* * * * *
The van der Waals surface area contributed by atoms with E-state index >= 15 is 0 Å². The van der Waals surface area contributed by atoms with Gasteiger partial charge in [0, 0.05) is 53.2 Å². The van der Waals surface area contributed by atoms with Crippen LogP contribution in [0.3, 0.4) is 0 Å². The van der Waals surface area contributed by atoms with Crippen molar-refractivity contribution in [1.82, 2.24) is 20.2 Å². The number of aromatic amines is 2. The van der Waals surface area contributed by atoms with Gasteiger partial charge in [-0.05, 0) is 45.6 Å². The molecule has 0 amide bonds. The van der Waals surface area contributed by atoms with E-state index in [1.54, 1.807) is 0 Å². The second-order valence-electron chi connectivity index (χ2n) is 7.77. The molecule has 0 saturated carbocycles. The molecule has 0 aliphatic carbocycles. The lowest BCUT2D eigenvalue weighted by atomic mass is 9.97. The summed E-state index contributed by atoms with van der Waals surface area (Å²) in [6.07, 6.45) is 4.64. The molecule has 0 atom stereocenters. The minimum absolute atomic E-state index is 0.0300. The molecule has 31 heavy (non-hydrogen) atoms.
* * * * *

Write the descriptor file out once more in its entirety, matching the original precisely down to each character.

The van der Waals surface area contributed by atoms with E-state index >= 15 is 0 Å². The van der Waals surface area contributed by atoms with Gasteiger partial charge in [0, 0.05) is 53.2 Å². The van der Waals surface area contributed by atoms with Crippen LogP contribution in [0.3, 0.4) is 0 Å². The van der Waals surface area contributed by atoms with Crippen molar-refractivity contribution in [1.82, 2.24) is 20.2 Å². The number of aromatic amines is 2. The van der Waals surface area contributed by atoms with Gasteiger partial charge in [-0.05, 0) is 45.6 Å². The molecule has 0 amide bonds. The van der Waals surface area contributed by atoms with E-state index in [1.54, 1.807) is 0 Å². The second-order valence-electron chi connectivity index (χ2n) is 7.77. The molecule has 0 saturated carbocycles. The molecule has 0 aliphatic carbocycles. The lowest BCUT2D eigenvalue weighted by atomic mass is 9.97. The summed E-state index contributed by atoms with van der Waals surface area (Å²) in [6.07, 6.45) is 4.64. The molecule has 0 atom stereocenters. The minimum absolute atomic E-state index is 0.0300. The molecule has 31 heavy (non-hydrogen) atoms.